Comparing Our Risk/Return Profile to Lending Club
We are constantly striving to improve the Peer Lending experience for LendingRobot clients. In addition to simplifying the investment process, this includes attempting to generate higher returns with only marginal increases in risk. Those familiar with finance will recognize such concepts as the risk/return tradeoff. In the following article, we compare the risk/return profile of LendingRobot selected loans to that of the Lending Club platform.
A lengthy discussion of our methodology for how we select loans for our analysis can be found in this article about diversification. Data relating to Lending Club and LendingRobot are grey circles and purple squares, respectively.
As investors, we want to increase returns with only small increases (or preferably decreases) to risk. On the following plots, this translates to us wanting to move upward and slightly to the right, or any amount to the left.
First, we take a cursory look of how we compare to Lending Club in aggregate.
We see that LendingRobot generates a 2.1% increase in returns for an increased variability of returns of only 0.6%. This does not come as a surprise since achieving greater returns generally requires one to accept bearing more risk (there’s no free lunch!).
A short digression: should an investor be tempted by higher returns and invest in riskier loans? Here’s where diversification comes into play, reducing the impact of any single loan on the portfolio’s return. It’s a good thing that with LendingRobot’s automation, diversifying across hundreds of notes only takes a few clicks!
Returning to our original topic, there’s nothing particularly surprising at the top-level view so let’s get more granular.
Now more interesting things are going on. Again, as an investor we would like to increase our returns with minimal increases in risk exposure. For grades D, E, F, and G, LendingRobot achieves this as there are increases to returns with minimal increases or even decreases to risk. For grades A, B, and C, LendingRobot increases returns at a greater relative risk tradeoff than for the higher grades. It appears that LendingRobot does well in the riskier loan grades, and we can confirm this by examining the subgrades.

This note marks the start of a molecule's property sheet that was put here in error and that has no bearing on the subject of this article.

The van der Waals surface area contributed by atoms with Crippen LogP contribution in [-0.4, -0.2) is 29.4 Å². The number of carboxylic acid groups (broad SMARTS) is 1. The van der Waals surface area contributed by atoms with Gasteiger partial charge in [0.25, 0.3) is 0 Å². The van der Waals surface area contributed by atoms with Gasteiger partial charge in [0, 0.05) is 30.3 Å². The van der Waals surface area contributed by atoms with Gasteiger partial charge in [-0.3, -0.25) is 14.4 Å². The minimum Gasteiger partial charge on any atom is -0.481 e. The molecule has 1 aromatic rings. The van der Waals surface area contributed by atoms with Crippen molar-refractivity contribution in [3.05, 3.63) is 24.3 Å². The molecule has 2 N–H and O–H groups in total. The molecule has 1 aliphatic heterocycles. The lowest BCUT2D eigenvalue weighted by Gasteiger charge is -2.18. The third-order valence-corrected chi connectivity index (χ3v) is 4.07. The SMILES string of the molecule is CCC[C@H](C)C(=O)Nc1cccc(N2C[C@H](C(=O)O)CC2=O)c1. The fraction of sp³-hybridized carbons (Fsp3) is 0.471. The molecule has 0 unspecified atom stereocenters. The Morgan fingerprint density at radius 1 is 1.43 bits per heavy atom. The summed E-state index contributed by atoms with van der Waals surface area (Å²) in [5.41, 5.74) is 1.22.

In this plot, subgrade A1 corresponds to 1, A2 to 2, etc., and G5 to 35. Following the data can get hairy, but all the LendingRobot points (except 31 or G1) move upward compared to Lending Club, and about half of them have less risk and move to the left. We can also see that Lending Club has six subgrades whose returns are near zero or negative. Of those six, LendingRobot has increased three of them into positive returns, two to near zero, and one whose return has declined.
Direct comparisons of Lending Club grade/subgrade to LendingRobot grade/subgrade are more easily visualized via heatmaps.
Green shows that LendingRobot is doing “better” (more return or less risk) and red, the reverse. Areas where LendingRobot is performing well are where the mean is green and standard deviation is anything from white to green. The heatmap confirms what we saw above; that across almost all the subgrades LendingRobot increases returns, and for many it does so without adversely changing the risk. G1 (31) is an obvious exception, where LendingRobot seems to have negatively changed its risk/return profile. This underscores that G1 loans definitely have room for improvement, but it is important to keep in mind that there are only a small number (50 total) of G1 subgrade loans included in this analysis so it is worth reexamining at a later date with additional data to confirm our findings.
So to summarize our findings, LendingRobot achieves higher returns in riskier subgrades without sacrificing much in terms of risk. We also see increases in returns for the more conservative subgrades with a greater risk/return tradeoff than for higher grades. Conceptually, this makes sense; to squeeze out any extra returns from already non-risky loans, the relative increase in risk would appear large. We’ll take this information and show how to use it for diversification in our next article.
- Justin Hsi
- May 26, 2016
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